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States of Matter

Posted: Mon Oct 01, 2018 12:40 pm
by Jessica Helfond 2F
Can someone explain to me what an aqueous solution is? And why do we need to include the state of matter when we write and balance chemical reactions?

Re: States of Matter

Posted: Mon Oct 01, 2018 1:06 pm
by Neil Hsu 2A
Aqueous means that something is dissolved in water. So something like NaOH(aq) would mean an NaOH solution with the solvent being water. Including states of matter when writing chemical equations provides a reference for how the reactants react with one another to form the products, kind of like an added visual (there's probably better reasoning out there).

Re: States of Matter

Posted: Mon Oct 01, 2018 1:09 pm
by Destiny_Ryales_3J
To the best my knowledge an aqueous solution just means that something is in a state where it was dissolved in water. For example salt dissolved in water is a chemical reaction that produces an aqueous solution.

Re: States of Matter

Posted: Mon Oct 01, 2018 1:13 pm
by Pipiena Malafu 3J
An aqueous solution is when something is able to be dissolved by water. We need to include the state of matter when writing and balancing chemical reactions as it allows us to determine the solubility of some chemical reactions.

Re: States of Matter

Posted: Mon Oct 01, 2018 2:17 pm
by Laura Gong 3H
To answer the second part of your question with respect to (aq), knowing whether or not a substance is aqueous in water will also tell you whether or not the compound dissociates, or separates into ions when dissolved in water. This can be important for when you're writing net ionic equations and only want to know which ions react with each other.

For example, in this precipitation reaction:
AgNO3 (aq)+ NaCl(aq) --> AgCl(s) +NaNO3(aq)

Complete chemical equation would be:
Ag+(aq)+NO3-(aq)+Na+(aq)+Cl-(aq)-->AgCl(s)+Na+(aq)+NO3-(aq).

And since Na+ and NO3- are spectator ions and can be "cancelled" out on both sides of the equation.

Net ionic equation:
Ag+(aq)+Cl-(aq)-->AgCl(s)

But aside from knowing whether or not a substance is aqueous in water or not, knowing the states of matter can be important in knowing the entropy of a reaction. Like say if you went from a liquid reactant to gas products, the entropy here would be positive, it's increasing disorder.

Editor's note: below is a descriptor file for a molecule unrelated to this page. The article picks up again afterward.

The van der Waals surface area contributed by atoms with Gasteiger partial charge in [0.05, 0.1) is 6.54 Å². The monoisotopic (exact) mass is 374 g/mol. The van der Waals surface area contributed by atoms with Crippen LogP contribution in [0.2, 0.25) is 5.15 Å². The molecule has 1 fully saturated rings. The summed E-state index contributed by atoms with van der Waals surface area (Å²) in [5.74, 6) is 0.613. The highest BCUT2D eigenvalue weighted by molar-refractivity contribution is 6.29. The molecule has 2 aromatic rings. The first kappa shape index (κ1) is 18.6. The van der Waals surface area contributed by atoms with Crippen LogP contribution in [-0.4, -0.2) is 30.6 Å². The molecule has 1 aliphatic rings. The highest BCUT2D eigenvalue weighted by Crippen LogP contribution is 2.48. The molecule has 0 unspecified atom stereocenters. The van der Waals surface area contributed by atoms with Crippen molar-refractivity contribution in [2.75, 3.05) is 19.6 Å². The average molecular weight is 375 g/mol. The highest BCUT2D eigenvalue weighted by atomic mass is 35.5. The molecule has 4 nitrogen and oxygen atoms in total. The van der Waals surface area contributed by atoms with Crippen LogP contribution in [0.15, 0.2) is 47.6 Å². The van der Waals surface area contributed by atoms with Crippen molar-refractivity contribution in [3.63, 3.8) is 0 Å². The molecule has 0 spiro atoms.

Re: States of Matter

Posted: Mon Oct 01, 2018 4:11 pm
by Olivia Young 1A
As previously mentioned, aqueous solutions are solutions such that the solvent is water. In solutions, there is a solvent and a solute, and the solvent is the dominant substance. Therefore, in aqueous solutions, the main component of the mixture is water and the compound is dissolved in water. Aqueous solutions are also very common, as opposed to nonaqueous solutions. In response to your second question, including states of matter when balancing chemical equations is vital because it provides us with as much information as possible in order to develop a net ionic equation. When splitting up a balanced equation into its total ionic equation, you must separate the aqueous solutions into their appropriate ions. If the same ions are on both sides and are both aqueous, then they are considered spectator ions and are removed from the equation to achieve the net ionic equation. Therefore, to reach the net ionic equation, knowing which components of the balanced equations are aqueous is necessary.

Re: States of Matter

Posted: Mon Oct 01, 2018 4:21 pm
by Adam Vuilleumier 2K
I've heard of other states of matter like plasma and Bose-Einstein condensates. Will we be covering how to handle those in this class? Is there any difference in balancing chemical equations with plasmas, etc. in them? Are there even any chemical reactions that involve plasmas?

Re: States of Matter

Posted: Mon Oct 01, 2018 4:46 pm
by Kelsey Warren 1I
Addressing the second part of your question, including the state of matter when writing and balancing equations has been very helpful for me in that I'm able to picture conducting the reaction in a lab, which we obviously aren't dealing with yet but we will in the future! It's also helpful when identifying the type of reaction that's taking place (ex. combustion, titration, etc.).

Re: States of Matter

Posted: Tue Oct 02, 2018 3:45 pm
by deepto_mizan1H
Since aqueous solutions have been discussed already, the most important thing about keeping track of states of matter during balancing equations is to get familiar with certain reaction patterns and probable products that may be formed. For combustion (for example) knowing the fact O2 gas is a fuel for combustion can be helpful to remember its relation to ultimately forming water vapor and CO2 gas. After lots of equations it'll become familiar how common compounds interact in presence of others and additionally how to expect the flow of a chemical reaction to go, because you know which state each part is in, and how it will most likely recombine to form something common.

Re: States of Matter

Posted: Thu Oct 04, 2018 11:00 am
by Nicole Jakiel 4F
To add onto the first question, do we need to write the states of matter every time we balance a chemical reaction?

Re: States of Matter

Posted: Thu Oct 04, 2018 9:20 pm
by Venya Vaddi 1L
I asked my TA this question in discussion today and he said for this first test we do not need to worry about writing the states of matter in a balanced equation; it is something we will go over later.

Re: States of Matter

Posted: Sat Oct 06, 2018 12:36 am
by michelle
Aqueous solution is the solution that the solvent is water. I actually think the chemical equations are designed to show the process of the experiments. To better represent the process, the states of reactant can help clarify the experiment.